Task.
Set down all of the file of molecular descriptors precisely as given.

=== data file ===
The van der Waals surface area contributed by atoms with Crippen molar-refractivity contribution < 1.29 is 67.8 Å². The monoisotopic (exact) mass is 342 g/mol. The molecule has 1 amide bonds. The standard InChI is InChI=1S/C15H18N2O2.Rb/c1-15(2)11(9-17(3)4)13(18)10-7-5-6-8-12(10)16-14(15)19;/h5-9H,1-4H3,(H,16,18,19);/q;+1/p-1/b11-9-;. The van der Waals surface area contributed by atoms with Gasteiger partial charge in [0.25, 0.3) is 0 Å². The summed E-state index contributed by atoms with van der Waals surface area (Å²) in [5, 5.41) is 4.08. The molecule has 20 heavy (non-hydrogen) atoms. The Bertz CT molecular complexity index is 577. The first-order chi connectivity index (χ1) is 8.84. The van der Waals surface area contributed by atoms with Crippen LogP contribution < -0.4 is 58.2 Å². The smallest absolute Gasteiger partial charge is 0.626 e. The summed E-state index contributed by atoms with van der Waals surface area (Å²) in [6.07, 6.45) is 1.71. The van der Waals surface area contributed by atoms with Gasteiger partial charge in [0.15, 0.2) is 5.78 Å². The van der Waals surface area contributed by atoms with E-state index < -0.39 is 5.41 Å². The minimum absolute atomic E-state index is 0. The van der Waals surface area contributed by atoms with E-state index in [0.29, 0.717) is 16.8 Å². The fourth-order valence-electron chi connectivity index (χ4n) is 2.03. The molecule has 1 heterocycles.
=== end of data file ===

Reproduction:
The van der Waals surface area contributed by atoms with Crippen molar-refractivity contribution < 1.29 is 67.8 Å². The monoisotopic (exact) mass is 342 g/mol. The molecule has 1 amide bonds. The standard InChI is InChI=1S/C15H18N2O2.Rb/c1-15(2)11(9-17(3)4)13(18)10-7-5-6-8-12(10)16-14(15)19;/h5-9H,1-4H3,(H,16,18,19);/q;+1/p-1/b11-9-;. The van der Waals surface area contributed by atoms with Gasteiger partial charge in [0.25, 0.3) is 0 Å². The summed E-state index contributed by atoms with van der Waals surface area (Å²) in [5, 5.41) is 4.08. The molecule has 20 heavy (non-hydrogen) atoms. The Bertz CT molecular complexity index is 577. The first-order chi connectivity index (χ1) is 8.84. The van der Waals surface area contributed by atoms with Crippen LogP contribution < -0.4 is 58.2 Å². The smallest absolute Gasteiger partial charge is 0.626 e. The summed E-state index contributed by atoms with van der Waals surface area (Å²) in [6.07, 6.45) is 1.71. The van der Waals surface area contributed by atoms with Gasteiger partial charge in [0.15, 0.2) is 5.78 Å². The van der Waals surface area contributed by atoms with E-state index < -0.39 is 5.41 Å². The minimum absolute atomic E-state index is 0. The van der Waals surface area contributed by atoms with E-state index in [0.29, 0.717) is 16.8 Å². The fourth-order valence-electron chi connectivity index (χ4n) is 2.03. The molecule has 1 heterocycles.